THE number of patients waiting more than 36 weeks for treatment - from the point of referral - in Gwent hospitals reached its highest level for seven months in June.

Aneurin Bevan University Health Board was among four of the six health boards in Wales that provide acute services to record an increase in treatment waits of beyond 36 weeks in June, as a difficult spring for the NHS in Wales turned into summer.

Increased emergency pressures more common to winter continued throughout the spring, with the knock-on effect hitting bed availability.

And added to this is an ongoing issue with pension and tax issues - which is affecting the NHS across the UK.

Pension rules introduced in 2016 mean some consultants face tax issues if they work beyond planned hours, and despite concern over this and warnings that it is hampering attempts to reduce the number of long waits UK-wide, it has still to be addressed by central Government.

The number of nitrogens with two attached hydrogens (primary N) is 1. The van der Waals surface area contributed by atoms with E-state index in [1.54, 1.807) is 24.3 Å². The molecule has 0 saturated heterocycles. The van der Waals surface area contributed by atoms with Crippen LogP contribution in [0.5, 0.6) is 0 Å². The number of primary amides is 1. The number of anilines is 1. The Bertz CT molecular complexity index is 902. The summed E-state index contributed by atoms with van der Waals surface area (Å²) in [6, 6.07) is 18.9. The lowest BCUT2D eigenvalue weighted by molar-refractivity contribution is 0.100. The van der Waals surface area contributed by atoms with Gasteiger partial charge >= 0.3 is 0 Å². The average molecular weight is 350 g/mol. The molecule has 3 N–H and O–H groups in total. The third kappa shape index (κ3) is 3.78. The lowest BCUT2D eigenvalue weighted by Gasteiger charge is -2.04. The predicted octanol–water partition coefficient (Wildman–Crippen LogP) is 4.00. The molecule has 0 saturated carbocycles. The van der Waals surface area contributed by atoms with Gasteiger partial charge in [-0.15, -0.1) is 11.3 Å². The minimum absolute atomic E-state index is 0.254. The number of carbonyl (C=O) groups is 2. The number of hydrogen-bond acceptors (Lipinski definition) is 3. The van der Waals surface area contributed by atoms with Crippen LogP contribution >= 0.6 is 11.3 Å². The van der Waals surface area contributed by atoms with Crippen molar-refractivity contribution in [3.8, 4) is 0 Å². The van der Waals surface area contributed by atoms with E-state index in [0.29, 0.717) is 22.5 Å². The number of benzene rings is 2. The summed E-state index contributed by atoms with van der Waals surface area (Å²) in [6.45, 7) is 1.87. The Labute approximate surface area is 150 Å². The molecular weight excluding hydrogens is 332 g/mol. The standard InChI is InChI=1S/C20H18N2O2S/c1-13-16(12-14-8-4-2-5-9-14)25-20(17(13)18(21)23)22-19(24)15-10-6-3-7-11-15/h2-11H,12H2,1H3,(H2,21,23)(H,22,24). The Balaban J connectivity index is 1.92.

By June 30, 633 patients had been waiting more than 36 weeks - from referral - for treatment in Gwent, the highest end-of-month figure since last November (739).

Year-on-year the situation is slightly better, as at the end of June last year, 813 patients in Gwent had been waiting more than 36 weeks for treatment.

However, most of the reductions achieved subsequently, during last autumn and winter, have now been reversed.

The health board has this summer received an extra £4m, as part of a multi-million pound, Wales-wide investment by the Welsh Government, to help slash waiting times, but it remains to be seen if this can make a sustained difference given the ongoing aforementioned issues.

More than 80 per cent of the long waits in Gwent in June were for orthopaedic and ophthalmology patients.

By June 30, 369 orthopaedic patients had been waiting longer than 36 weeks, compared to just 78 three months earlier.

In ophthalmology the number was 172, up from 31 at the end of March. A programme of outsourcing eye operations - 2,100 by June 2021, along with almost 4,300 ophthalmology outpatient appointments - is beginning however, and the health board hopes to see long waits falling in this specialty in the coming months.